Friday, September 15, 2006

Good poets steal

Bob Dylan's been at it again, borrowing lines and images from one source for Modern Times, this time from a nineteenth-century American poet named Henry Timrod. One article on the subject is in The Independent.

As for the Eliot line that I stole the title of this from, I have always heard it as "bad poets imitate; good poets steal," but the web is full of references to "bad poets borrow; good poets steal." The former sounds like a better maxim to me, and since TSE was good at maxims, I hope he said "imitate" and not "borrow." But the web is not very useful in answering this question, since a search only gives you a zillion unreferenced citations of the maxim, in both forms!

(I'm expecting at least one occasional reader of my blog to be able to provide an immediate answer to this question!)

Timrod, by the way, wrote South Carolina's official state anthem, "Carolina."


renew said...

i'm afraid to tell you that neither of the forms are correct. it's taken from Eliot's essay on Philip Massinger and it goes, "One of the surest of tests is the way in which a poet borrows. Immature poets imitate; mature poets steal; bad poets deface what they take, and good poets make it into something better, or at least something different." you can find the whole essay on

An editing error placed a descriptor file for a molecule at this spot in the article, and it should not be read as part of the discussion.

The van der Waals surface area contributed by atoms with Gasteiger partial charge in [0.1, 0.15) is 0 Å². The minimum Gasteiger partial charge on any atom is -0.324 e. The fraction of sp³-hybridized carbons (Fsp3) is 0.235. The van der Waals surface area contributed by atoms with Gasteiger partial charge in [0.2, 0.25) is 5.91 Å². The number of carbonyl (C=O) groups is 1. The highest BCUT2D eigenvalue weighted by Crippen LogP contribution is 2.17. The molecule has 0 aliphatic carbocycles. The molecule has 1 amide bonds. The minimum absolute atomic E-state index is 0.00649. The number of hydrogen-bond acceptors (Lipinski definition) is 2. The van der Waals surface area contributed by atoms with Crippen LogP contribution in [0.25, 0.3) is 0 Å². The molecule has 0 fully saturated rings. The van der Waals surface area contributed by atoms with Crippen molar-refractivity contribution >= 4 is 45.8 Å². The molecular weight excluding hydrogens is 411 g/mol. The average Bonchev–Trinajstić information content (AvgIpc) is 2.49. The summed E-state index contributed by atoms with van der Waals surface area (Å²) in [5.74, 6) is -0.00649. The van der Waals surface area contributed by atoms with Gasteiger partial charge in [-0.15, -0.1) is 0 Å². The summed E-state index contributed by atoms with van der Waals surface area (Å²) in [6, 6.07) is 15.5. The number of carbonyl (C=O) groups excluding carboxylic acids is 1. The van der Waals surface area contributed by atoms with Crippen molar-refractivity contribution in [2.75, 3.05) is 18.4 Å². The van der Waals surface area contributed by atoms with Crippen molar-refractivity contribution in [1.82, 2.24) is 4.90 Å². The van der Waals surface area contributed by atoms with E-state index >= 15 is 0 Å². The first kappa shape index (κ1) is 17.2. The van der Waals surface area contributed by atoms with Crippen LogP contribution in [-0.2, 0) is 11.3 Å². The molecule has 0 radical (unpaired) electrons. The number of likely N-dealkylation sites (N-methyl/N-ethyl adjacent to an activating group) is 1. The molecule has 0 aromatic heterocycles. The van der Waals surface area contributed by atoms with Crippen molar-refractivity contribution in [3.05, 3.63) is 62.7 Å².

There was also an article about Dylan's stealing on NYT online, including a table that compared "original" and "stolen."

hope i helped

Donald Brown said...

Damn it Andrew, that was the title I was going to use! As 'renew' says, I've always heard it as "imitate" vs. "steal." But it is often collapsed into the "bad poet/good poet" line, rather than given as "immature/mature." That said, Dylan is surely mature enough to steal.

I haven't read the printed materials you and renew cite, but I did link my blog to wikipedia's site on "Modern Times" where at least some of the stolen lines are listed. Then today in the dept. lounge I heard someone talking about "the flak" over Bob's "plagiarist pen" (to use a Joycean epithet--aimed at his alterego Shem the Penman).

Andrew Shields said...


Sorry to have stolen your line. :-)

The Eliot line gets misquoted everywhere. Another example of bad poets imitate, I guess. :-)

It makes me wonder if I have ever actually read the Massinger essay.

As for Bob, mature poets steal, I've finally concluded. Nuff said. A.

C. Dale said...

renew is correct on this one. The essay by Eliot isn't one of his rivetting ones, but it does have this passage that is so oft misquoted. It has been misquoted for so long people now quote the misquote without a clue that Eliot never wrote that.